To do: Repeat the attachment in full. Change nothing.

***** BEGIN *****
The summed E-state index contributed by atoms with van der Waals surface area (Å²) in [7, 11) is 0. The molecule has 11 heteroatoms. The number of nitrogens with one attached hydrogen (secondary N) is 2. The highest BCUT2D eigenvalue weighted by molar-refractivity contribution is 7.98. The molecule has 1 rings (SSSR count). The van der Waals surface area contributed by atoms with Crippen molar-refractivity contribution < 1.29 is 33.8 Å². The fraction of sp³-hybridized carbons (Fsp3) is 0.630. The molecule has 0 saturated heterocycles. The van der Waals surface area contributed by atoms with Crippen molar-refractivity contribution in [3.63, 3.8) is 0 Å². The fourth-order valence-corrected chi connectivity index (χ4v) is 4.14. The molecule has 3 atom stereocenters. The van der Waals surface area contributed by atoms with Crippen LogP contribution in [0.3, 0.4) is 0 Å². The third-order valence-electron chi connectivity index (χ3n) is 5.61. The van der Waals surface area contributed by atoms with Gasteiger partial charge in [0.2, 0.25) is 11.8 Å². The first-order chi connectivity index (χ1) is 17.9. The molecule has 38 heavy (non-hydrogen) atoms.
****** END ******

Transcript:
The summed E-state index contributed by atoms with van der Waals surface area (Å²) in [7, 11) is 0. The molecule has 11 heteroatoms. The number of nitrogens with one attached hydrogen (secondary N) is 2. The highest BCUT2D eigenvalue weighted by molar-refractivity contribution is 7.98. The molecule has 1 rings (SSSR count). The van der Waals surface area contributed by atoms with Crippen molar-refractivity contribution < 1.29 is 33.8 Å². The fraction of sp³-hybridized carbons (Fsp3) is 0.630. The molecule has 0 saturated heterocycles. The van der Waals surface area contributed by atoms with Crippen molar-refractivity contribution in [3.63, 3.8) is 0 Å². The fourth-order valence-corrected chi connectivity index (χ4v) is 4.14. The molecule has 3 atom stereocenters. The van der Waals surface area contributed by atoms with Crippen LogP contribution in [0.3, 0.4) is 0 Å². The third-order valence-electron chi connectivity index (χ3n) is 5.61. The van der Waals surface area contributed by atoms with Gasteiger partial charge in [0.2, 0.25) is 11.8 Å². The first-order chi connectivity index (χ1) is 17.9. The molecule has 38 heavy (non-hydrogen) atoms.